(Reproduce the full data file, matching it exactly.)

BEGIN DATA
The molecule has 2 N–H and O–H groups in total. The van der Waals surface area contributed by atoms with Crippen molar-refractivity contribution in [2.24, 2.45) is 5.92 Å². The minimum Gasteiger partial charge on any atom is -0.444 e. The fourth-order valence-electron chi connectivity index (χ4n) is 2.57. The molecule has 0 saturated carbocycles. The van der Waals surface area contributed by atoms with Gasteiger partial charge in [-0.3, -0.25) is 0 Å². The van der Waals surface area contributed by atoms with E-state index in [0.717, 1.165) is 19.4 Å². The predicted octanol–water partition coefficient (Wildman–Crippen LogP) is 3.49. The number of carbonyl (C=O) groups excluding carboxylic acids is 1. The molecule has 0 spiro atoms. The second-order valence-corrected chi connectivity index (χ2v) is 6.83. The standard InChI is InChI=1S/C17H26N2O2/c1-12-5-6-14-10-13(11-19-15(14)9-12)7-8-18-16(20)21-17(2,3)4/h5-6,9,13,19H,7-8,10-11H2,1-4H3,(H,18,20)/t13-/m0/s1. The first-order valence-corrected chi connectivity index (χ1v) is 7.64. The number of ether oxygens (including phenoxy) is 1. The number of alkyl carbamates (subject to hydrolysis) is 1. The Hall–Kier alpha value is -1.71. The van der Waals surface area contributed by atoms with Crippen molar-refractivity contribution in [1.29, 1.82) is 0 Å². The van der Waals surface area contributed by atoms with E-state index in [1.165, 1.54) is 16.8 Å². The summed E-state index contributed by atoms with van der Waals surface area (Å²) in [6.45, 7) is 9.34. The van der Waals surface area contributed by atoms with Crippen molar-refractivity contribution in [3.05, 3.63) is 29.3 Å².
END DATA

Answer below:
The molecule has 2 N–H and O–H groups in total. The van der Waals surface area contributed by atoms with Crippen molar-refractivity contribution in [2.24, 2.45) is 5.92 Å². The minimum Gasteiger partial charge on any atom is -0.444 e. The fourth-order valence-electron chi connectivity index (χ4n) is 2.57. The molecule has 0 saturated carbocycles. The van der Waals surface area contributed by atoms with Gasteiger partial charge in [-0.3, -0.25) is 0 Å². The van der Waals surface area contributed by atoms with E-state index in [0.717, 1.165) is 19.4 Å². The predicted octanol–water partition coefficient (Wildman–Crippen LogP) is 3.49. The number of carbonyl (C=O) groups excluding carboxylic acids is 1. The molecule has 0 spiro atoms. The second-order valence-corrected chi connectivity index (χ2v) is 6.83. The standard InChI is InChI=1S/C17H26N2O2/c1-12-5-6-14-10-13(11-19-15(14)9-12)7-8-18-16(20)21-17(2,3)4/h5-6,9,13,19H,7-8,10-11H2,1-4H3,(H,18,20)/t13-/m0/s1. The first-order valence-corrected chi connectivity index (χ1v) is 7.64. The number of ether oxygens (including phenoxy) is 1. The number of alkyl carbamates (subject to hydrolysis) is 1. The Hall–Kier alpha value is -1.71. The van der Waals surface area contributed by atoms with Crippen molar-refractivity contribution in [1.29, 1.82) is 0 Å². The van der Waals surface area contributed by atoms with E-state index in [1.165, 1.54) is 16.8 Å². The summed E-state index contributed by atoms with van der Waals surface area (Å²) in [6.45, 7) is 9.34. The van der Waals surface area contributed by atoms with Crippen molar-refractivity contribution in [3.05, 3.63) is 29.3 Å².